Filmmakers Turn Lens On Ozone Park Halal Shop

Filmmakers Turn Lens On Ozone Park Halal Shop
by Joseph Wendelken

(Independent Television Service) “A
Son’s Sacrifice” tells the story of Imran Uddin and his experiences
taking over his father’s halal slaughterhouse in Ozone Park.

   Inheritors of traditions over a millenia in-the-making, the preparers and consumers of halal meat can be guarded men.

   More than three years ago, many at Madani Halal on 94th Avenue
in Ozone Park warned owner Imran Uddin about trouble that could arise
from the proposal made by two ambitious filmmakers.

   But Uddin, who had recently taken over the shop from his
father, allowed himself to be the subject of a documentary the two
spent countless hours over two years filming, editing and producing.
   The finished product, “A Son’s Sacrifice,” which runs for 30 minutes, will air on WNET (Channel 13) on Jan. 25.
what’s going on in the world, there are so many misperceptions about
who we (Muslims) are,” Uddin said. “The first thing a lot of people
think when they hear Muslim is ‘terrorist.’ I felt that it was critical
for people to learn.”
   Allowing people to learn meant allowing
the film’s director and producer — Yoni Brook and Musa Syeed — to
become a part of his life. They spent nights in the basement of his
Ozone Park home and turned their boom microphone and video camera on
his family’s breakfast table. They ate more meals than they could count
with the Uddin family.
   “At a certain point, we started to fade
into the background. We became part of the furniture,” Syeed said.
“Spending time with them (Imran and his family), even with the camera
off, helped build trust between all of us, which is so important.”
Son’s Sacrifice” recounts Uddin’s takeover of the shop, which his
father, Riaz Uddin, opened in 1997. Along the way, Imran Uddin, now 30,
faced doubts from his father’s loyal customers about the authenticity
of his Muslim faith, particularly because his mother is a Catholic from
Puerto Rico.
   Before inheriting his father’s shop, Imran Uddin
worked in television advertising. “Initially, it was a lot of fun. You
schmooze, hang out with celebrities, you go on free vacations. You feel
like a superstar,” he said in a telephone interview. “But it fades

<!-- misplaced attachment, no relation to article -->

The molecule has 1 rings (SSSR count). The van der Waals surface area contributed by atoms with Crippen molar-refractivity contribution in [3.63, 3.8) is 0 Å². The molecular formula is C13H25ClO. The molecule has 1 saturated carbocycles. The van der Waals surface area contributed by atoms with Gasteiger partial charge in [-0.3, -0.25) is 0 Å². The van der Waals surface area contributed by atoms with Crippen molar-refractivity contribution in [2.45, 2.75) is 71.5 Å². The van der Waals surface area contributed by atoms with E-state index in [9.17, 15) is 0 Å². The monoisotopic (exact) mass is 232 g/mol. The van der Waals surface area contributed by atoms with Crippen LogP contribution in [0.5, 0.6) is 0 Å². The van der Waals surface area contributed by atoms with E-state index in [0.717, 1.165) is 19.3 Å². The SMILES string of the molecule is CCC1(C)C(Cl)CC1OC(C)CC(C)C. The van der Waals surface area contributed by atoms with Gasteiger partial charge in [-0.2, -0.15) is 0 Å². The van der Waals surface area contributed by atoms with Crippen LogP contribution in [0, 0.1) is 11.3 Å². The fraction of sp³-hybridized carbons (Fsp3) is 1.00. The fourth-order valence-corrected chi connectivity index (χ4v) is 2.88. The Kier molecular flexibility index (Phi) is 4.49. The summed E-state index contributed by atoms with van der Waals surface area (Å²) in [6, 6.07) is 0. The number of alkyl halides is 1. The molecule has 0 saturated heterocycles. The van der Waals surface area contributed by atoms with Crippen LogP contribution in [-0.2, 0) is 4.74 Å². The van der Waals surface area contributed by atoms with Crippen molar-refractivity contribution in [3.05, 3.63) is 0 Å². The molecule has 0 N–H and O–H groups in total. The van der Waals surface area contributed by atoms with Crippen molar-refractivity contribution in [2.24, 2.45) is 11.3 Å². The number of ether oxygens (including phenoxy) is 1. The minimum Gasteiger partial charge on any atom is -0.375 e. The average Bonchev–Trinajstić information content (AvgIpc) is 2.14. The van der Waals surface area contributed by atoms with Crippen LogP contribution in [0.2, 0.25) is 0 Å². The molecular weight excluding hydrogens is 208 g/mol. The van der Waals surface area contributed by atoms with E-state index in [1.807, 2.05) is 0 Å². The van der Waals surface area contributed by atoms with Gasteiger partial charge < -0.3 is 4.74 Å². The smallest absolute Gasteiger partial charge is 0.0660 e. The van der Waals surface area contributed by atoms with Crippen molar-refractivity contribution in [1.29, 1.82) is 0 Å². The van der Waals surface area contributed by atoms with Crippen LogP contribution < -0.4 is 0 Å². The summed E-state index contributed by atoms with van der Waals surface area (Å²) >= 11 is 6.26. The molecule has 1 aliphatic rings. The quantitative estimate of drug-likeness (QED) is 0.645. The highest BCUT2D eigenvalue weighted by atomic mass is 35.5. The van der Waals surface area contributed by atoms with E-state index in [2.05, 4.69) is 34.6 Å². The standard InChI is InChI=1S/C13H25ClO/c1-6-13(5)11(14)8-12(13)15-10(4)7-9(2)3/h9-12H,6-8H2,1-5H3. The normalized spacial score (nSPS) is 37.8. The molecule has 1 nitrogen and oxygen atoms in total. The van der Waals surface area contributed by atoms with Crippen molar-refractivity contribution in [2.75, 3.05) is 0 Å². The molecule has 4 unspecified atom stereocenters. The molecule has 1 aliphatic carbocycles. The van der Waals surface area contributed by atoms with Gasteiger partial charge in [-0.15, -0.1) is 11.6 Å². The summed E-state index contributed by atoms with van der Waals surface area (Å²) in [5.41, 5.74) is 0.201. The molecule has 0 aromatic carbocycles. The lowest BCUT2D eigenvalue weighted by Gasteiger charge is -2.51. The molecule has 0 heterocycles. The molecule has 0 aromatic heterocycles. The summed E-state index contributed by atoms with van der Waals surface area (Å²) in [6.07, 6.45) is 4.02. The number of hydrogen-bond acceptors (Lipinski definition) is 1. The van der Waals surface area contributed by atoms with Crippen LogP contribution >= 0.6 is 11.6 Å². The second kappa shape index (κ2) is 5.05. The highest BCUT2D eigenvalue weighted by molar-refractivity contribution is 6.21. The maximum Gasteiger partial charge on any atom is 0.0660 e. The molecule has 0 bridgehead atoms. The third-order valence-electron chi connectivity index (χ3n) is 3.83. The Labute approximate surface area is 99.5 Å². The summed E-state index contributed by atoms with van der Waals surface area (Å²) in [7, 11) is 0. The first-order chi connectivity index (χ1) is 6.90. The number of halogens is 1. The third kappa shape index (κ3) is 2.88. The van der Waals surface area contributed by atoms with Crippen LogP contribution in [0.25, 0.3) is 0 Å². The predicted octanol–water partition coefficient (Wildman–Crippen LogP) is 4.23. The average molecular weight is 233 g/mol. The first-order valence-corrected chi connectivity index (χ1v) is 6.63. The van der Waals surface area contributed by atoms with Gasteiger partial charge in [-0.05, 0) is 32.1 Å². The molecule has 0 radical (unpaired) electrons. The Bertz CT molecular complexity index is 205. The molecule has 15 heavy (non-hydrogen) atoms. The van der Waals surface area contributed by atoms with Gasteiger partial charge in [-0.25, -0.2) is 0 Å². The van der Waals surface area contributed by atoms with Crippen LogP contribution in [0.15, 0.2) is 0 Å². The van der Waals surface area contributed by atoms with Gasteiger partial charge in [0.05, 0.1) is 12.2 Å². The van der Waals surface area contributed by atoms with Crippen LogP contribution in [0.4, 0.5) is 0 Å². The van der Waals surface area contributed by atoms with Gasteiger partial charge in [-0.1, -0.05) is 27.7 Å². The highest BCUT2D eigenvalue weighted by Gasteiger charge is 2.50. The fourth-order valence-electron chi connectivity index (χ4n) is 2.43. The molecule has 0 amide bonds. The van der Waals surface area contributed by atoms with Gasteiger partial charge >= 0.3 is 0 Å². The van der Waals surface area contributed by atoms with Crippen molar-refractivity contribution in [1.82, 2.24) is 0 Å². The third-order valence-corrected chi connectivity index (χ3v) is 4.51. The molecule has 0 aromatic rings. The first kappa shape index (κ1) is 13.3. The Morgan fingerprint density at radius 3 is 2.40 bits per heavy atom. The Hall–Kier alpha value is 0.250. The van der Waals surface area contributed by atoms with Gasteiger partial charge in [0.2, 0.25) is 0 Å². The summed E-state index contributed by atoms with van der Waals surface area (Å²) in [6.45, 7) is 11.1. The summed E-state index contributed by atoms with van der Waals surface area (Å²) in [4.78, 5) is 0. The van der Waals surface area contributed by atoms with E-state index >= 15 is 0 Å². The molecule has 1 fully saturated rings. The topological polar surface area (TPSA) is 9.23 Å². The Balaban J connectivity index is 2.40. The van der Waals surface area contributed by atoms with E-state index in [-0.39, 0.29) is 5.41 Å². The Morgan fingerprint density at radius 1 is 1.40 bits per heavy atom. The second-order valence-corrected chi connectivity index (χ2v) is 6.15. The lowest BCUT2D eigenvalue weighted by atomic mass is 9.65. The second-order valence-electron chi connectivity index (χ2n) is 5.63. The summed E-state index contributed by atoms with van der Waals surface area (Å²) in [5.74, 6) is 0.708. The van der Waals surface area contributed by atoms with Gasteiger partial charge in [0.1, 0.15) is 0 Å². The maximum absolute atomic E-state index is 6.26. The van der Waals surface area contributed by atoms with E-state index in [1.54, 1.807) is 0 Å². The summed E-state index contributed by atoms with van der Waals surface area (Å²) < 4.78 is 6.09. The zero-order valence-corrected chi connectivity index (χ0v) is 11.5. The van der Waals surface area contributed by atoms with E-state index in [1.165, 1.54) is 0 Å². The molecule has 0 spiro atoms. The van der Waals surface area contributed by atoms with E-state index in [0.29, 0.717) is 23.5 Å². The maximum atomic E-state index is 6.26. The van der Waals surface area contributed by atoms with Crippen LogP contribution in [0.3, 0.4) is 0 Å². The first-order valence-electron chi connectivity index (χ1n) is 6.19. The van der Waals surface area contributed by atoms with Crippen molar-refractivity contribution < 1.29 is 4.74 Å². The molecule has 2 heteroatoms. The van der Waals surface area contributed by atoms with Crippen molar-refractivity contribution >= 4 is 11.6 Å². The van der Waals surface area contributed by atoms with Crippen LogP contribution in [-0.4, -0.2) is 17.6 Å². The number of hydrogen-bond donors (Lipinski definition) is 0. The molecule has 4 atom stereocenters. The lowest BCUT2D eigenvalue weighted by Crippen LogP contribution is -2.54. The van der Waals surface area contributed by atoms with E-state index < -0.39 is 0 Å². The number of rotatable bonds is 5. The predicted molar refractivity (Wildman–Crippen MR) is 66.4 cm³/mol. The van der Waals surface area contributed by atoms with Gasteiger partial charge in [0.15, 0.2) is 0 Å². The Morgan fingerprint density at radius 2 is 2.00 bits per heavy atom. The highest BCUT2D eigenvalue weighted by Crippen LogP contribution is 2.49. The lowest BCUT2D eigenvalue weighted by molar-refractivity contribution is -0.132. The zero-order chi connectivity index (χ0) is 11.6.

away. After four years it got old.”
   As the film displays,
shortly after assuming control of Madani Halal, Imran Uddin found
himself having to serve customers on Eid al-Adha, a Muslim holy day.
Commemorating Abraham’s willingness to kill his son Ishmael at Allah’s
command, hundreds of Muslims flock to the shop for lambs and goats to
sacrifice and then share with their families and the poor. The film
climaxes when illness prevents one of the shop’s butchers from
slaughtering animals for the waiting throng, forcing Imran Uddin to
take up a blade.
   “A Son’s Sacrifice” was one of the most
acclaimed documentaries of 2007. It won Best Documentary Short at the
Tribeca Film Festival and the Audience Award at SILVERDOCS, an
international film festival.
   But the project began with Brook’s
and Syeed’s simple desire to portray what Syeed describes as the
“juxtaposition of imagery” present when farm animals mill around in
urban slaughterhouses. Working from Yellow Pages listings, they visited
more than 40 slaughterhouses in Brooklyn, the Bronx and Queens. But
they eventually settled on Madani Halal.
   “Imran’s family’s
story was just so interesting,” Syeed said. “To see a father-son story
like that underlined themes we were looking to explore about
modernization and tradition.”
   Over the course of filming, some
friction did arise between the filmmakers and their subjects, such as
when they wanted to film Riaz Uddin praying at his Mosque in Brooklyn.
At other times, some of Imran Uddin’s customers appeared unsettled by
Brook’s and Syeed’s presences. But Syeed said that Imran Uddin often
put those being filmed at ease.
   “He was so committed to this project,” Syeed said. “He always went out of his way to explain why we were there.”
and Syeed are currently co-directing two more films: “The Calling,”
about clergy students of Jewish, Muslim and Christian faiths; and
“Bronx Princess,” about an urban teenager confronting her royal African